pigeon god

The jumping spiders also have incredible eyesight, it is ten times better than that of the dragonflies… patrons of by far the best peepers in the six-legged insect kingdom. The furry bounders use their remarkable vision to stalk their prey rather than putting up big and quite frankly frightful and unwelcoming webs everywhere. Though it did confuse learned types for some time as to exactly how something with such a tiny brain can use its eyes to hunt.

Predatory mammals such as cats and ourselves have evolved incredibly complex neural pathways to deal with the amount of information our eyes bring in. The information is sifted and sorted and we can make out what we need to make out, without going stark raving bonkers at the barrage of information we behold. The jumping spiders it turns out have evolved in a very different manner, they see a very small amount at a time. While they can see as clearly as a pigeon, they could only see a speck of something at a time, if they were presented with a pigeon they would not only be annoyed at your poor taste in presents but they quite simply wouldn’t be able to comprehend its magnitude… which is incidentally a philosophical argument as to why we cannot see Gods dilly dallying around the place, they are just too enormous for our tiny minds to compute… though whether pigeons are Gods to jumping spiders is anyone’s guess…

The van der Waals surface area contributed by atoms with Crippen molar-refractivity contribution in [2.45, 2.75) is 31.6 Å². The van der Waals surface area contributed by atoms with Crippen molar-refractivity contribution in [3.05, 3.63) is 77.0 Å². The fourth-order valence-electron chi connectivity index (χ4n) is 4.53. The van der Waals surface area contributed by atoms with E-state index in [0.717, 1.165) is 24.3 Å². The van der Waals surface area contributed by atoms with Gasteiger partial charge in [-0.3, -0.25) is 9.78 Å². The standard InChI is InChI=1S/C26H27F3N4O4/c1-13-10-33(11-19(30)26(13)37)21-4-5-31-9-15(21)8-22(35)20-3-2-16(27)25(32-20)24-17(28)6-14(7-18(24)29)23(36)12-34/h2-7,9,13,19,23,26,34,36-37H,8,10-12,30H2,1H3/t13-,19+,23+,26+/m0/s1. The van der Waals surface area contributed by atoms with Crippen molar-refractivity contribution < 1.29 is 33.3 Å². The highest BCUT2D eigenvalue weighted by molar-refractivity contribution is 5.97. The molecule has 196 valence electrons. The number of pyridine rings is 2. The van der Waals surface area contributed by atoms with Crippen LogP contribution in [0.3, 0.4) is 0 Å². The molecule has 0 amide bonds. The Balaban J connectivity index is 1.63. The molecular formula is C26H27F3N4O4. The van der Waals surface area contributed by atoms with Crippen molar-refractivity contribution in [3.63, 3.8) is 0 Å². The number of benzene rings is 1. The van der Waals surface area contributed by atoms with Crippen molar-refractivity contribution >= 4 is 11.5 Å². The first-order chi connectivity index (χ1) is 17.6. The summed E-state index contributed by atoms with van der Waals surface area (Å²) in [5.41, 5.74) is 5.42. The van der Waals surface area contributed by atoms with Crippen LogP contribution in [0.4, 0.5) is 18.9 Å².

So that’s it, the rather delightful jumping spider. I’m sure you’ll agree that they aren’t a bit like those other ruffians, our fuzzy friend with big eyes rather than big fangs, inquisitive and bouncey rather than skulking and scampering. It has even been postulated by learned types that these charismatic inquisitive creatures shouldn’t really be called jumping spiders at all… and that perhaps a better moniker for these pouncing furballs would be ‘eight-legged cats’.